I Was a Boy

I Was a Boy

August is Summer Reading Month in Daily Nutmeg, and Carlos Eire is this week’s featured author. Please enjoy this excerpt from Eire’s National Book Award-winning memoir, Waiting for Snow in Havana (2003).

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Havana at night. Some nightlife, I’m told. I never got to enjoy it, so I can’t tell you about it.

Havana by day. Hot, yes, and radiant. The sunlight seemed at once dense and utterly clear. The shadows were so crisp, so cool. The clouds in the blue sky, each one a poem; some haiku, some epic. The sunsets: forget it, no competition. Nothing could compare to the sight of that glowing red disk being swallowed by the turquoise sea and the tangerine light bathing everything, making all of creation glow as if from within. Even the lizards. The waves, those turquoise waves, splashing against the wall of the Malecón, splashing, leaping over it to flood the road, lapping, lapping, lapping endlessly, eternally. Even in the worst of storms the waves were always a lover’s caress, an untiring embrace, an endless shower of kisses.

Of course, I didn’t think of it that way back then. Get lost. I was a boy. Images of hugs and kisses were unspeakably repulsive. Waves were fun, not sappy drivel. In the worst of storms my brother and I would ask our father, Louis XVI, to drive our car down the Malecón to be swallowed by the breakers. And King Louis was nice enough to comply.

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“You know, kids, the saltwater will wreck the car,” he would remind us. But he would have as much fun as we did, perhaps more, driving through the surf. And he didn’t really care that much about rust. We loved it, especially when a surging wall of water would nearly tip us over, and the windshield wipers couldn’t race fast enough against the deluge. Sometimes we would pack as many of our friends as we could into the car, and my father would bravely take us all to be swallowed by the waves. Car surfing. Without seatbelts, of course. If Havana had been in the United States, the road would have been closed to traffic, and Dad would have been imprisoned for recklessly endangering the lives of children.

But Havana was not in the United States. That was the beauty of it, and the horror. So much freedom, so little freedom. Freedom to be reckless, but no genuine freedom from woe. Plenty of thrills, and an overabundance of risks, large and small. But so little margin for error, and so few safety nets. For the poor, opportunity knocked loudest in the lottery and the numbers racket. For anyone who wasn’t poor, life could be beautiful, even if all was balanced on a razor’s edge. As beautiful as a giant turquoise wave poised right over your head.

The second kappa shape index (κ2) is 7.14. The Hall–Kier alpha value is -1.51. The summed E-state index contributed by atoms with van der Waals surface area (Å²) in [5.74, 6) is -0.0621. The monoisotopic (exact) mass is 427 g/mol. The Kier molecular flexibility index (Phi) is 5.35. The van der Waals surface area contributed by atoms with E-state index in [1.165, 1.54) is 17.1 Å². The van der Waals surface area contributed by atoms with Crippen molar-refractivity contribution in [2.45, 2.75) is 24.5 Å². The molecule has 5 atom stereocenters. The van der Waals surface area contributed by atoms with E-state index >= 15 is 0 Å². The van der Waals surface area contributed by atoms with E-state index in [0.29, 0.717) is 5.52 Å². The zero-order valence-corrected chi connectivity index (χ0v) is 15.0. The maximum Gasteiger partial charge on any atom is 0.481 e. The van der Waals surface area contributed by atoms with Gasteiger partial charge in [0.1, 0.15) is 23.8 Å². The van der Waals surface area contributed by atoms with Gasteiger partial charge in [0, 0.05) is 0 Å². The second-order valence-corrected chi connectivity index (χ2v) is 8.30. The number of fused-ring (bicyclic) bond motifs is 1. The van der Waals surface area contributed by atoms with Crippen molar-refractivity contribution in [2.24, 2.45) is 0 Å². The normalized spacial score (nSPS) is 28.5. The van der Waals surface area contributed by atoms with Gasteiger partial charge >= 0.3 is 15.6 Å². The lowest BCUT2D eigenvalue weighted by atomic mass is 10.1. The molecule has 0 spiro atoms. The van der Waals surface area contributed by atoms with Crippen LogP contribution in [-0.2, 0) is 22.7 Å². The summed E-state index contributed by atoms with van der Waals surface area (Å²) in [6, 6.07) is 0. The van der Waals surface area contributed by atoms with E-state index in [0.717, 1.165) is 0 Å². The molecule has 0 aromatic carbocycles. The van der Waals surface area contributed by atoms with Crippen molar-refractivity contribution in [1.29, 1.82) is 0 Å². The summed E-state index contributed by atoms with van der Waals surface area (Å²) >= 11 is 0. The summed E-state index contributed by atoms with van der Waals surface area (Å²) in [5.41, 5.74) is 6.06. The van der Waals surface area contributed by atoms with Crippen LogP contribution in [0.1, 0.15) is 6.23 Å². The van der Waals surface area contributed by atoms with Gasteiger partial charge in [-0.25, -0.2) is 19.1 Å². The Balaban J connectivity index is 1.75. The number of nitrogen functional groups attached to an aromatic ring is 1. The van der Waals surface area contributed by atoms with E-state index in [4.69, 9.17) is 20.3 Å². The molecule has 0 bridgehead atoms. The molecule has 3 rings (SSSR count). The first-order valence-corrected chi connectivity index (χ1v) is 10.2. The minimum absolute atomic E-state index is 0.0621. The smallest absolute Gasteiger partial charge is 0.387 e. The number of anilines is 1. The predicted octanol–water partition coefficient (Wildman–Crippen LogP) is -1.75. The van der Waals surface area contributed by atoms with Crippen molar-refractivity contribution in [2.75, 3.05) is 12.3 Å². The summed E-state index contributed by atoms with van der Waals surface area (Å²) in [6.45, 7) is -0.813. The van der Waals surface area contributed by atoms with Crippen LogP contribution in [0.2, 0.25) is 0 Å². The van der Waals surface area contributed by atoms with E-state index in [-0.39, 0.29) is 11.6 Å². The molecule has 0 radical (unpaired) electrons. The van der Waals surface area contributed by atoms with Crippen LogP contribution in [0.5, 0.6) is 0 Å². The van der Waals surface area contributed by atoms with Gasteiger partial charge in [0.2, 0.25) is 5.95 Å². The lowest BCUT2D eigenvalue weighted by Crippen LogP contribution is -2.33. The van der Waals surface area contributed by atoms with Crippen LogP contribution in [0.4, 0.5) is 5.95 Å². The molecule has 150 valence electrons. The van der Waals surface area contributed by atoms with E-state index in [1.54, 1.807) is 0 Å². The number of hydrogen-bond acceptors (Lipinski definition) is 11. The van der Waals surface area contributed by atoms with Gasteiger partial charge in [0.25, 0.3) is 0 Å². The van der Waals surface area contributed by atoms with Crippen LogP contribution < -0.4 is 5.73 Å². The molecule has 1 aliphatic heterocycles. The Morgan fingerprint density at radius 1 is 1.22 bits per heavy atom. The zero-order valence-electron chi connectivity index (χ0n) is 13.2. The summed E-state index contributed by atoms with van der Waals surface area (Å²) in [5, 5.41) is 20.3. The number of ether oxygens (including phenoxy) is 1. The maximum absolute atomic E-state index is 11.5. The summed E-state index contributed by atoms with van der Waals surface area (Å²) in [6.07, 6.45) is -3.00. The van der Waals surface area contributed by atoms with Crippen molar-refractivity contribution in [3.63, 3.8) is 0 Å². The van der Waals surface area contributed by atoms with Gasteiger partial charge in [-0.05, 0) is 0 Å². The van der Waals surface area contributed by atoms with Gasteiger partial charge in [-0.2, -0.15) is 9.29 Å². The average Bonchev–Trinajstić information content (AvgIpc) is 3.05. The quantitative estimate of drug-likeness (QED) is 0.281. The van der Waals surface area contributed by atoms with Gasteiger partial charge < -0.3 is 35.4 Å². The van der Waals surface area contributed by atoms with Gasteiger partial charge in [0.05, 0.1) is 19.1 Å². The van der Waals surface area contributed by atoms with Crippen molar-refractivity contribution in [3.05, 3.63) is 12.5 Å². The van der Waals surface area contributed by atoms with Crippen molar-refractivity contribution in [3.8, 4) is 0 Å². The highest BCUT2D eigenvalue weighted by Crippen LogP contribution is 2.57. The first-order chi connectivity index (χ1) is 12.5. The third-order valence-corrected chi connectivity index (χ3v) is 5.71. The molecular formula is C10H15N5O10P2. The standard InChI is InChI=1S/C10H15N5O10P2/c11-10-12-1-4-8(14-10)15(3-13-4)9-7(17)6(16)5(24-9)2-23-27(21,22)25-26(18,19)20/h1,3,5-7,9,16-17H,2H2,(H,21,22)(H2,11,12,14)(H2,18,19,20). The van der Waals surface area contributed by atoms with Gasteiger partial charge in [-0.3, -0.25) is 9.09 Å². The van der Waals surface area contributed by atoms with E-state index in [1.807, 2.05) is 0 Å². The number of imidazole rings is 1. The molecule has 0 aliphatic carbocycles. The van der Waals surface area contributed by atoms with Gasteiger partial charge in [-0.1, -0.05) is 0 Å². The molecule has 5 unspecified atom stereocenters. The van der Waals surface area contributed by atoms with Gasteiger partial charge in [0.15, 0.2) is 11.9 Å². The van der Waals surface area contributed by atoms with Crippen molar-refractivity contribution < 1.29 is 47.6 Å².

Havana was the capital of an island nation barely five decades into independence from the Spanish empire. My father’s parents had grown up in a Spanish colony, with slaves in their households. Many of the men in his family had trained as army officers in Spain, and their chief purpose in life was to keep Cuba a colony. Many went to their graves denying the fact they were Cuban. My father’s generation had been born in Spanish Cuba and had grown up along with the republic; his sister remembered hearing the blast that sank the battleship Maine in Havana Harbor. Fifty years is not that much time. How much can one expect of a nation as young as that, and especially of one so physically near to the richest, most powerful country on earth, and so dependent on it for its economic well-being?

Expect trouble.

But those waves, those turquoise waves, along with the sunlight, almost made up for the trouble. Almost. The divine, omniscient sunlight also shone on things warped and evil. Slums full of naked, parasite-infested children. Whorehouses. Bastards. Corpses. Bribes. Beggars. Bright green phlegm on the sidewalk. Bullies at school. And at night, the light was replaced by a menacing gloom, thick with bats, mosquitoes, prostitutes, and flying cockroaches. The turquoise waves turned inky black. Nothing frightened me more than the sight of that black water, except maybe for the sharks swimming silently beneath, and the malevolent magic of the brujeros, the voodoo sorcerers, who always did their dirty work at night.

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Waiting for Snow in Havana
by Carlos Eire
Where to buy: Amazon | Barnes & Noble | IndieBoundRJ Julia

Image, photographed by Dan Mims, depicts Carlos Eire in Yale’s Hall of Graduate Studies.

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